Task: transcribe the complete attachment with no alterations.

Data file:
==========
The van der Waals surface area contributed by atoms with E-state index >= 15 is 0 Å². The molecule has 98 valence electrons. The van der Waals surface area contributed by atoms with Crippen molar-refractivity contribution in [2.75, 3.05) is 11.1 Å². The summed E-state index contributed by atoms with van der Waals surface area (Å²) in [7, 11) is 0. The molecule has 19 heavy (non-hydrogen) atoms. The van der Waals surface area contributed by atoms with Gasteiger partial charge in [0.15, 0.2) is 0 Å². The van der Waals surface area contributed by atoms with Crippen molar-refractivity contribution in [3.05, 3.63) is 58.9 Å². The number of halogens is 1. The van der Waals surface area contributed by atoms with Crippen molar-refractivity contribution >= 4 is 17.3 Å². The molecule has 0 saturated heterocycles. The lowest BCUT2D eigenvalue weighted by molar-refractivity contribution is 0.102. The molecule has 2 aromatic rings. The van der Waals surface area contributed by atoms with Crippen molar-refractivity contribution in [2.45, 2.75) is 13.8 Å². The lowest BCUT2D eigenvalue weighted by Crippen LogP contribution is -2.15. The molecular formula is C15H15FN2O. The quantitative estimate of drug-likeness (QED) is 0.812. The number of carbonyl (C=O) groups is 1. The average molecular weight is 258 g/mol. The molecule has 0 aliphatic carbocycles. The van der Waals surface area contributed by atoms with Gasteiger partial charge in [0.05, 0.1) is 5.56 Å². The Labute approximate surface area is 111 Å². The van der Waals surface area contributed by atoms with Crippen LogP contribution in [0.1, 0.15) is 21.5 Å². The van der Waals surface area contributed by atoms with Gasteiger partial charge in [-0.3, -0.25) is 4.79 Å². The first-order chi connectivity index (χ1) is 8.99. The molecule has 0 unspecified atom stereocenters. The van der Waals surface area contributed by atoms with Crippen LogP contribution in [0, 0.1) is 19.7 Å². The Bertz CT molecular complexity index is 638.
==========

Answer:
The van der Waals surface area contributed by atoms with E-state index >= 15 is 0 Å². The molecule has 98 valence electrons. The van der Waals surface area contributed by atoms with Crippen molar-refractivity contribution in [2.75, 3.05) is 11.1 Å². The summed E-state index contributed by atoms with van der Waals surface area (Å²) in [7, 11) is 0. The molecule has 19 heavy (non-hydrogen) atoms. The van der Waals surface area contributed by atoms with Gasteiger partial charge in [0.15, 0.2) is 0 Å². The van der Waals surface area contributed by atoms with Crippen molar-refractivity contribution in [3.05, 3.63) is 58.9 Å². The number of halogens is 1. The van der Waals surface area contributed by atoms with Crippen molar-refractivity contribution >= 4 is 17.3 Å². The molecule has 0 saturated heterocycles. The lowest BCUT2D eigenvalue weighted by molar-refractivity contribution is 0.102. The molecule has 2 aromatic rings. The van der Waals surface area contributed by atoms with Crippen molar-refractivity contribution in [2.45, 2.75) is 13.8 Å². The lowest BCUT2D eigenvalue weighted by Crippen LogP contribution is -2.15. The molecular formula is C15H15FN2O. The quantitative estimate of drug-likeness (QED) is 0.812. The number of carbonyl (C=O) groups is 1. The average molecular weight is 258 g/mol. The molecule has 0 aliphatic carbocycles. The van der Waals surface area contributed by atoms with Gasteiger partial charge in [0.05, 0.1) is 5.56 Å². The Labute approximate surface area is 111 Å². The van der Waals surface area contributed by atoms with Crippen LogP contribution in [0.1, 0.15) is 21.5 Å². The van der Waals surface area contributed by atoms with Gasteiger partial charge in [-0.3, -0.25) is 4.79 Å². The first-order chi connectivity index (χ1) is 8.99. The molecule has 0 unspecified atom stereocenters. The van der Waals surface area contributed by atoms with Crippen LogP contribution in [0, 0.1) is 19.7 Å². The Bertz CT molecular complexity index is 638.